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The People v. Jeffrey Haworth

March 11, 2011


(Super. Ct. No. SF112172A)

The opinion of the court was delivered by: Robie , J.

P. v. Haworth CA3


California Rules of Court, rule 8.1115(a), prohibits courts and parties from citing or relying on opinions not certified for publication or ordered published, except as specified by rule 8.1115(b). This opinion has not been certified for publication or ordered published for purposes of rule 8.1115.

A jury found defendant Jeffrey Haworth not guilty of attempted murder, but guilty of false imprisonment by violence; inflicting corporal injury on a cohabitant with great bodily injury; evading a police officer; obstructing, delaying, or resisting a police officer; and the infraction of failing to stop at a stop sign. Defendant appeals, contending (1) the domestic violence count lacks substantial evidence of cohabitation; (2) Penal Code section 654, which prohibits multiple punishment for the same conduct violating multiple statutes, requires a stay of sentence on the conviction for false imprisonment because it had the same objective as the domestic violence; and (3) Penal Code section 654 requires a stay of sentence on the conviction for resisting an officer, because that count had the same objective as the separate conviction for evading an officer. We modify the abstract of judgment to correct a clerical error and otherwise affirm the judgment.


The crimes occurred on June 6, 2009. Because the victim refused to testify at the December 2009 trial, the jury heard her testimony from the July 2009 preliminary hearing, at which she said defendant was her boyfriend for about a year and a half before the charged offenses, and they lived together, first in "our" apartment and then, after they lost the apartment, they lived in "our" truck and in a shelter. On the day in question, defendant and the victim drove home the victim's friend Danielle (who did not testify at trial). The victim wanted to go with Danielle, but defendant, who was angry with Danielle, forced the victim to stay in the truck by holding her neck in a chokehold. He also pulled her hair and punched her in the face, resulting in a bloody nose and two missing teeth. The victim was afraid. As they struggled, the truck hit a tree.

The victim fled from the truck, but defendant caught her and tackled her to the ground. He choked her with his hands. She vomited and blacked out. When she came to, he was choking her. Danielle helped the victim get away.

The jury also heard evidence of the victim's partial recantation. During trial, she left a voice mail message for defense counsel, indicating her mouth was injured, not by defendant, but by the truck hitting the tree. Defense counsel and a co-worker met with the victim. The co-worker testified the victim said defendant was not trying to hurt her but was merely trying to stop her from consuming methamphetamine with Danielle. The victim said she was under the influence of methamphetamine at the time of the charged offenses and at the time of her preliminary hearing testimony. She did not remember what happened, and her prior statements were mere repetitions of what she heard from Danielle. The victim was reluctant to testify because she was going to prison on unrelated drug charges and did not want to be labeled a "snitch."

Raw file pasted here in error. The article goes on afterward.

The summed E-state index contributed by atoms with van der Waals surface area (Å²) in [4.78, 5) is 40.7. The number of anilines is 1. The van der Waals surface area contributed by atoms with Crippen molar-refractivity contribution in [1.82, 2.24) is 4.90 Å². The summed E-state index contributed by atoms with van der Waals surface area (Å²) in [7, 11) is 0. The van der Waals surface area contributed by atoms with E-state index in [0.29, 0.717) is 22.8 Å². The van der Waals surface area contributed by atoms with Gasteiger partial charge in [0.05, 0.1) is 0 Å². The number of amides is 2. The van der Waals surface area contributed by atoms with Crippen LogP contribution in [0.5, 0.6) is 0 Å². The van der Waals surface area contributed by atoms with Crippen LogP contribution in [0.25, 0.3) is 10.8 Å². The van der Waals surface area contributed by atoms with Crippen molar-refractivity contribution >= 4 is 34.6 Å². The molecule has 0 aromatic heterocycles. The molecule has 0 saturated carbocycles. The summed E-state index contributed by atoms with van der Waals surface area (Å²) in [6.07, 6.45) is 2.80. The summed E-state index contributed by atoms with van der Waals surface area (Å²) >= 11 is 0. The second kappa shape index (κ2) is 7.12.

A police officer testified he responded to the June 6, 2009, altercation, in his marked patrol car. Defendant, who had gotten back into his truck, led the officer on a nine-mile, high-speed car chase, ignoring the patrol car's lights and siren, and ignoring red lights and a stop sign. The chase ended when defendant crashed his truck into a fence.

Defendant fled on foot and broke into a private home. The officer followed and tackled defendant to the floor. Defendant refused the officer's commands to bring his hands out from under his body and had to be forced to do so.

A sheriff's deputy testified he spoke with the victim and defendant on March 19, 2009 (two and a half months before the current offenses), in responding to a reported disturbance at a residence. The victim had red marks on her neck and the upper part of her chest. Defendant said the victim was his girlfriend; her skin was red because she had a problem with "being blotchy"; and he had simply hugged her neck, "[l]ike he always does." The deputy, who had checked the victim's identification, noted the victim's emotional state in the "domestic violence section" of his report.

A forensic pathologist testified mechanical asphyxiation (choking another person) may cause vomiting and may also cause a person to lose consciousness if the pressure is sustained for at least three minutes.

On January 8, 2010, the jury returned verdicts finding defendant not guilty of attempted murder but guilty on the remaining charges. The jury found true the great bodily injury allegation on the domestic violence charge.

On February 19, 2010, the trial court sentenced defendant to prison for nine years four months, as follows: The upper term of four years for domestic violence; four years for the great bodily injury enhancement; eight months for false imprisonment; and eight months for evading an officer. The court ...

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